Your API is growing, as is your customer base. Your product development efforts have been focused on a specific region of the world, resulting in growing your presence within a specific data center close to that region. Over time, your team determines that it is time to expand efforts into new regions. How does this impact your API traffic as you onboard customers in new regions? This article outlines some of the challenges and how your API gateway needs to be equipped to respond accordingly.
The Challenges of multiple data centers on APIs
An API operating within a single data center has easy access to everything it needs. The API gateway is guaranteed to have very few network hops between it and the API backend server. But, what happens when you need to expand your API beyond this single data center?
As you move from one data center to multiple DCs, challenges start to emerge. APIs may start to spread all over the world, or at the very least, across multiple regions within a specific country. This will increase network latency between the API gateway in one regions with your API backend in another region. The result is longer processing time for each API request. When the region with your API gateway goes offline, your ability to successfully process API requests drops to zero. You need your API gateway deployed to multiple data centers to address these concerns.
Perhaps your API needs to service regions that are unavailable by your current cloud provider. You now need to deploy your API to a new cloud provider to service those regions. Now you must synchronize your API gateway configuration across mutiple API providers while ensuring no misconfigurations exist.
These challenges are not new. In fact, they are common for APIs that are design to reach a global audience. Addressing these challenges, however, isn’t straightforward and requires careful planning to avoid encountering common issues:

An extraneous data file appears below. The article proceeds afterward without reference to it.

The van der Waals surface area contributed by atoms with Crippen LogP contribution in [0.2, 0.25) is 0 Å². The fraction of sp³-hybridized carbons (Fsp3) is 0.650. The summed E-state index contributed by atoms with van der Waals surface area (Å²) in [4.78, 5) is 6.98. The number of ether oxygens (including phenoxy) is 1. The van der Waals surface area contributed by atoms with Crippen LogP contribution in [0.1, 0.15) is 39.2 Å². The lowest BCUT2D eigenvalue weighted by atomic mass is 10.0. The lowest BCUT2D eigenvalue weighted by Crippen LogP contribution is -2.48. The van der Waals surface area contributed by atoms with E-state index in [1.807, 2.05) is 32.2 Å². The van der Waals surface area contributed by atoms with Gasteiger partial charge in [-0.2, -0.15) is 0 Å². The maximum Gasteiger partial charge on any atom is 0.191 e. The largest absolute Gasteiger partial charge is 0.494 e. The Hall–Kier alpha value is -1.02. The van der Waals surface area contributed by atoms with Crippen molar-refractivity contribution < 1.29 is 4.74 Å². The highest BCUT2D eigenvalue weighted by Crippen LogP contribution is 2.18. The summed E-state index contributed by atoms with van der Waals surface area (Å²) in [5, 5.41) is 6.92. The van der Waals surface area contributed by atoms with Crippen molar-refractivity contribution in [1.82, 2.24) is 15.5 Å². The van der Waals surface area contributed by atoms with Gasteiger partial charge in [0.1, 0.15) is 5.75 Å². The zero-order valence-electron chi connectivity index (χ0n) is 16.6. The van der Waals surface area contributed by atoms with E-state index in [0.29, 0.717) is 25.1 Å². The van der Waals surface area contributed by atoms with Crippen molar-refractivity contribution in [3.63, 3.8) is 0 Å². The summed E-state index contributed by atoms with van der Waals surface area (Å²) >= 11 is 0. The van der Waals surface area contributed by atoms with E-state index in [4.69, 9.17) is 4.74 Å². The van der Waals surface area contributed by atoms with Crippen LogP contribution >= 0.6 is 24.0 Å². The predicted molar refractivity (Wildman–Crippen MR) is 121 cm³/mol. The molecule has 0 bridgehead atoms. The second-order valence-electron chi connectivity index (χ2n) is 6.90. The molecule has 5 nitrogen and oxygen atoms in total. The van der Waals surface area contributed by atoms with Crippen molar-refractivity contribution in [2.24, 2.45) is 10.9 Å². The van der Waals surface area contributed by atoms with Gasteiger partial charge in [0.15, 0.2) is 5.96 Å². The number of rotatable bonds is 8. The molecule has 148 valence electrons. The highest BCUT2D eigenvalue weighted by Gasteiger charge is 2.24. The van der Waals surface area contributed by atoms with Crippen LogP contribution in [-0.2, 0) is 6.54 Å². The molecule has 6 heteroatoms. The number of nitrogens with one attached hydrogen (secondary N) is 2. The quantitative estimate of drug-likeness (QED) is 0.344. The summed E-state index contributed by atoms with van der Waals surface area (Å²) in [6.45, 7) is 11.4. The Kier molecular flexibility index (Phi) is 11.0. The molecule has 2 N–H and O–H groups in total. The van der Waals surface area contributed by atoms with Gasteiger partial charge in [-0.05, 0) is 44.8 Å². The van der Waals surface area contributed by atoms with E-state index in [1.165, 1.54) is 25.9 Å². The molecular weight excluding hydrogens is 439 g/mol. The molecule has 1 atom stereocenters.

- Misconfigured authorization rules – all changes to your authorization rules must be coordinated across multiple API gateway instances in several regions. One misstep and your API won’t enforce the right authorization rules
- Gateway route misconfiguration – Replicated configurations across API gateways in multiple data centers may result in configuration drift. Intermittent errors may occur as API requests are spread across these API gateways, resulting in hours and hours of troubleshooting to find the routing misconfiguration
- Slower API responses – You can share a single datastore with your API gateway configurations, but that results in slower API responses. In this approach, API gateways around the world must communicate back to a single data center with the stored configuration. Instead, configurations should be localized via a cache that is updated from a central location
What is required is a new way to think about your API gateway, through the separate of the data and control planes that enable your API gateways to remain synchronized across data centers.
The need for an API Gateway control plane
Those familiar with network engineering are likely comfortable with the terms data plane and control plane. The data plane processes the network traffic, while the control plane is responsible for configuring the data plane. This separation of concerns ensures that network processing is able to continue with high priority, while configuration changes are applied when possible.
When deploying an API gateway to a single data center, a basic installation involves several instances of an API gateway along with a dashboard. In this scenario, it will appear as if the API gateway blends the concepts of the data and control plane because everything from reporting to configuratin is managed through a dashboard interface.
Well-architected API gateways recognize that there is a need to separate the data plane that processes incoming HTTP requests with the control plane that manages the routing and authorization rules used by the data plane. When this architecture is used, a single data center may expand to multiple data centers as needed. This flexibility in your API gateway is important to support adding new data centers as your business grows and new needs emerge as we identified earlier.
There are several advantages to having a clear control plane for synchronizing your API gateway configuration across data centers:
- Lower latency – by having a local copy of the routing and authorization rules, there is no need for looking up those rules from another data center
- Improved uptime – if your routing and authorization rules only exist in your original data center, any outage to that DC could result in a ripple effect to other data centers
- Consistency – without a control plane to synchronize to avoid mixed results, customers may experience inconsistencies with their API calls, e.g., the first request works in the primary data center, next request fails when trying to route a request to a second data center.